DickMoore_portrait

Dick Moore talk

DickMoore_portraitThe focus in the third session is switching back again to the UK. First up is Dick Moore, a passionate advocate for mental health in children and teens.

“How are you?” he asks. Statistically, 26% of us will be suffering from a cold, 46% from an injury, and about 70 of 460 in the theatre from some emotional or mental health issue.

He is showing a photo of his family: Dick, his wife, and their four boys. Life was kind, with decent schools and university opportunities. Three of the four coped well with life’s ups and downs. The fourth, Barney, lacked confidence to be in a group of people. He had a serious relationship, which sadly ended. He tried to win her back, and became obsessive, to the point of saying life was not worth living without her. He was eventually sectioned, but he argued his way out. Dick gave him a letter saying that he was loved, but Barney didn’t read it. Later he took his own life.

Dick and the rest of the family were heart-broken. Eventually the storms gave way to some surprisingly silver linings. The relationship end wasn’t the underlying cause of Barney’s action. Just as diabetes is a physical condition, so depression is a mental condition that can’t just be ‘got over’. Barney killed himself because he wasn’t equipped to deal with the storms of life.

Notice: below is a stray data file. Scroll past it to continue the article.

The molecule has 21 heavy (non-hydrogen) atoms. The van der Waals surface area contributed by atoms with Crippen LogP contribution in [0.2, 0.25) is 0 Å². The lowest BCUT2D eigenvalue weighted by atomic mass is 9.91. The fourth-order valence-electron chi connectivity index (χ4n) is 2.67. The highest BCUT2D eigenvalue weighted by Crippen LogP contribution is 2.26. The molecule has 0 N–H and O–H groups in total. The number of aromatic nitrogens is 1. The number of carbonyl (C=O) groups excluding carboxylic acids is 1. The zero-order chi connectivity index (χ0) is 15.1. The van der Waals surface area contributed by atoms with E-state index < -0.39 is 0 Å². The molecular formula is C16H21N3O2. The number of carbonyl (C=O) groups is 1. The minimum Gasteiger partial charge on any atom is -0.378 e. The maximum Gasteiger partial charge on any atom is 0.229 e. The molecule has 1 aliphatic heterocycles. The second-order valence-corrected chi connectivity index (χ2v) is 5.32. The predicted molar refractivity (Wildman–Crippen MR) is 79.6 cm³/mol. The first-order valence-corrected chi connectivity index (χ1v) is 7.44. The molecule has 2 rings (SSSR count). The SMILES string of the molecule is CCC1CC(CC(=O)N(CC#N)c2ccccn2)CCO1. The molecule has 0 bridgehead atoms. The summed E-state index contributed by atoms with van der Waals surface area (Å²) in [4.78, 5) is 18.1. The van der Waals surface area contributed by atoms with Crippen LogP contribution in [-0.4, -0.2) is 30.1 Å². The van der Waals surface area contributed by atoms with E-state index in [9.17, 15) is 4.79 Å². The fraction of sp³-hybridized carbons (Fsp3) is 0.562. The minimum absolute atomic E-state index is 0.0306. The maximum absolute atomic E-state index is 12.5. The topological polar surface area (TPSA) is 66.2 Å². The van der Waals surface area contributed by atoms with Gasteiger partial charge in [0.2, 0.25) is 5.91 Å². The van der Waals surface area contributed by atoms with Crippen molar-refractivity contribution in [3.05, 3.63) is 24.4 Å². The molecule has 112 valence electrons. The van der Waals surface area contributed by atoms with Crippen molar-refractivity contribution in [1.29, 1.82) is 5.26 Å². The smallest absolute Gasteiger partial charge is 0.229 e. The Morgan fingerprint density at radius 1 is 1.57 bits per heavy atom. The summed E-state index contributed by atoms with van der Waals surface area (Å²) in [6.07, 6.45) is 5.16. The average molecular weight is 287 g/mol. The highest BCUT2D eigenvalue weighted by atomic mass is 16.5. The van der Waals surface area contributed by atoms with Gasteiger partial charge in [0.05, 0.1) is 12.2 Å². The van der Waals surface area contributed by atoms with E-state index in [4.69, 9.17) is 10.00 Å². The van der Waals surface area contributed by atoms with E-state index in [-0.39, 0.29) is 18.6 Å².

Dick doesn’t blame anyone in particular. But in the world we’ve become obsessed with hard evidence and measurements – perform better, look better, and be better. Young people are under more pressure than ever, and the outcome is occasionally emotional turmoil. The World Health Organization estimates a 300% increase in self-harm in the UK in the last 10 years.

If you were to work out in the gym for an hour, the release of endorphins makes you feel good. Self-harm leads to an immediate release of endorphins. Why haven’t we explained to young people how they can cope with pain without resorting to physical harm? Suicide among young men accounts for more deaths than AIDs, violent crime and road traffic accidents added together.

Worry, anxiety and stress are part of life. At what point do they become problems? Life is in three parts: sometimes fun, sometimes normal, and sometimes stormy. If we are lucky, the storms are short-lived squalls. Others experience longer-lived storms or even hurricanes.

How are we teaching children resilience? The New Economics Foundation suggests we can help young people be more connected through noticing the world around them, being physically active, engaging with new ideas, doing random acts of kindness. Dick argues we need more – a fundamental change in attitude, led by schools and universities.

We need to explore what and how we are teaching and assessing at every level. Prioritising mental health will have a direct and positive impact on academic performance. We need to embed social learning in all academic institutions, in every lesson, not as an appendage. Edutopia is working on this in the US.

Dick encourages anyone with influence to encourage this change, so that young people in the future can dance, rather than drown, in the rain.